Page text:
first element in plaintiff's case, that he is disabled under the NYHRL.
Given that the parties have stipulated that due to his heart condition
and diabetes, plaintiff was disabled under the NYHRL at the time that he
was fired, any further evidence of defendant's medical condition to prove
the disability element of plaintiff's prima facie case would be a
"needless presentation of cumulative evidence." Fed.R.Evid. 403.
Plaintiff argues that his medical condition is also relevant to prove
that defendant's stated reason for firing plaintiff is pretextual. See
Memorandum in Opposition to Defendant's Motion In Limine.[hereinafter,
"Plaintiff's Memo"] at 15-16. Plaintiff argues that the jury "in weighing
the ultimate issue of whether discrimination occurred could easily base
its decision not only on the fact that plaintiff suffered from certain
disabilities, but on the extent to which he suffered from them as well."
Plaintiff's Memo at 16. In other words, plaintiff argues that the jury
could infer that the more disabled a plaintiff is, the more likely he is
to have been the victim of discrimination. Plaintiff offers no case law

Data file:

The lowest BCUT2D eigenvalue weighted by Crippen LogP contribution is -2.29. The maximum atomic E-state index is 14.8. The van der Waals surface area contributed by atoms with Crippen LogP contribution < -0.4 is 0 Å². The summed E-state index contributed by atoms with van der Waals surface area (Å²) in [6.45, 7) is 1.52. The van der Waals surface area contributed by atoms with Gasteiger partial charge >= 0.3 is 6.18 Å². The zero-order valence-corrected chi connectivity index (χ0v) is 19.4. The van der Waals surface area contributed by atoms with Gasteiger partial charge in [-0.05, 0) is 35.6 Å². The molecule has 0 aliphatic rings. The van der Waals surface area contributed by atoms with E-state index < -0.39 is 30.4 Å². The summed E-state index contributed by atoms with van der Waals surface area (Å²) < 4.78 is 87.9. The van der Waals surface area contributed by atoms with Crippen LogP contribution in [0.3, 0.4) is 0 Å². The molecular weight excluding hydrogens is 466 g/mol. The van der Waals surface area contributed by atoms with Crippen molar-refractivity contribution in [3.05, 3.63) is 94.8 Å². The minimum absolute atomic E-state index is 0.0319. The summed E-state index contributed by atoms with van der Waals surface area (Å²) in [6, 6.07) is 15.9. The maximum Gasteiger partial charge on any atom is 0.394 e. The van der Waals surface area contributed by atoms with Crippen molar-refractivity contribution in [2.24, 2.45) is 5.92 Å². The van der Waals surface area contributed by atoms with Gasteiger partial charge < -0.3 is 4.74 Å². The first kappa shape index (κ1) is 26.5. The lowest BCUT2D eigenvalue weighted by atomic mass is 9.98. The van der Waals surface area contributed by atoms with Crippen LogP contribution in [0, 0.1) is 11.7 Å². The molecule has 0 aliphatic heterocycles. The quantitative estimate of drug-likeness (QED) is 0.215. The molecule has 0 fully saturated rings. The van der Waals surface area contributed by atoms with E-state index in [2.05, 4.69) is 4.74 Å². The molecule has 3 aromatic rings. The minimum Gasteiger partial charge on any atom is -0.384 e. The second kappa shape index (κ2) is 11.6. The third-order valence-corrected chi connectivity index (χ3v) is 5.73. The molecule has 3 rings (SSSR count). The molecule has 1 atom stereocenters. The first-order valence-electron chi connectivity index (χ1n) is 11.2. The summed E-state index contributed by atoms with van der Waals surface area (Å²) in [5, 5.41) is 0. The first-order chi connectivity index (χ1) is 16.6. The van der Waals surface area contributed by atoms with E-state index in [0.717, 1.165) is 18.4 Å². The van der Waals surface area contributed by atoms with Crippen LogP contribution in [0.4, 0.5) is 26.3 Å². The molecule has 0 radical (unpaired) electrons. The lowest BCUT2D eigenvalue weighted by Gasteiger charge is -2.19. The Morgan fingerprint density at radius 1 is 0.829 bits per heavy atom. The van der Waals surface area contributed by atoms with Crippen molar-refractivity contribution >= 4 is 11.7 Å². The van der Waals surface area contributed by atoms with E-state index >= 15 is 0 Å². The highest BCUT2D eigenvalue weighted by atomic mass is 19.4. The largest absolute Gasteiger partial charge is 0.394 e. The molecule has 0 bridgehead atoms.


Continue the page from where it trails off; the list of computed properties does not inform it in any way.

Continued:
to support this inference.
The Court is persuaded by defendant's observation that such an
inference would be patently unfair, as it would allow a jury to "all
things being equal" assume that a paraplegic plaintiff is more likely to
have been the victim of discrimination than a "similarly situated
individual afflicted with plaintiff's heart ailments." Defendant's Memo
at 14. Although "the trier of fact may still consider the evidence
establishing the plaintiff's prima facie case and inferences properly
drawn therefrom" to determine the ultimate issue of discrimination,
Reeves v. Sanderson Plumbing Products. Inc., 120 S.Ct. 2097, 2106
(2000), plaintiff's suggested inference would not be "proper."
Therefore, the extent of plaintiff's medical condition is not relevant to
any issue other than the threshold ...